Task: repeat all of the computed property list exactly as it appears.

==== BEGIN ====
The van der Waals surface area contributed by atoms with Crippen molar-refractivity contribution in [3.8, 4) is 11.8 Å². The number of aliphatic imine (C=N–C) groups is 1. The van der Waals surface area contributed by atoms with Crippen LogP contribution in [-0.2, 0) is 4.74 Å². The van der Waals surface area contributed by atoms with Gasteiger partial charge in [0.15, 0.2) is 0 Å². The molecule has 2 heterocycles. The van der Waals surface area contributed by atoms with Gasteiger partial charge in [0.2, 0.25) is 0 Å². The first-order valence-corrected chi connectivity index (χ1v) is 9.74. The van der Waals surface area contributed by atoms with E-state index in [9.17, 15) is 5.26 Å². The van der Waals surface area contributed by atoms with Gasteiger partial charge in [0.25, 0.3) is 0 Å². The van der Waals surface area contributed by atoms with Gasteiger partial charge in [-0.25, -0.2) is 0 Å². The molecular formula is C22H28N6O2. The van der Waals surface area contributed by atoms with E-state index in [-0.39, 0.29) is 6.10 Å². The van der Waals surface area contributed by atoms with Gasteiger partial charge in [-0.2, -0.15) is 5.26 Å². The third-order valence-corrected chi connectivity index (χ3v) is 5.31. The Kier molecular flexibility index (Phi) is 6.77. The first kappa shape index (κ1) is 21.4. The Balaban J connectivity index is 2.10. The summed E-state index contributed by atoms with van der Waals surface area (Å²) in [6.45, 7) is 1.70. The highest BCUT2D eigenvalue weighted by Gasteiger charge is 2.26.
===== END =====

The van der Waals surface area contributed by atoms with Crippen molar-refractivity contribution in [3.8, 4) is 11.8 Å². The number of aliphatic imine (C=N–C) groups is 1. The van der Waals surface area contributed by atoms with Crippen LogP contribution in [-0.2, 0) is 4.74 Å². The van der Waals surface area contributed by atoms with Gasteiger partial charge in [0.15, 0.2) is 0 Å². The molecule has 2 heterocycles. The van der Waals surface area contributed by atoms with Gasteiger partial charge in [0.2, 0.25) is 0 Å². The first-order valence-corrected chi connectivity index (χ1v) is 9.74. The van der Waals surface area contributed by atoms with E-state index in [9.17, 15) is 5.26 Å². The van der Waals surface area contributed by atoms with Gasteiger partial charge in [0.25, 0.3) is 0 Å². The van der Waals surface area contributed by atoms with Gasteiger partial charge in [-0.25, -0.2) is 0 Å². The molecular formula is C22H28N6O2. The van der Waals surface area contributed by atoms with E-state index in [-0.39, 0.29) is 6.10 Å². The van der Waals surface area contributed by atoms with Gasteiger partial charge in [-0.2, -0.15) is 5.26 Å². The third-order valence-corrected chi connectivity index (χ3v) is 5.31. The Kier molecular flexibility index (Phi) is 6.77. The first kappa shape index (κ1) is 21.4. The Balaban J connectivity index is 2.10. The summed E-state index contributed by atoms with van der Waals surface area (Å²) in [6.45, 7) is 1.70. The highest BCUT2D eigenvalue weighted by Gasteiger charge is 2.26.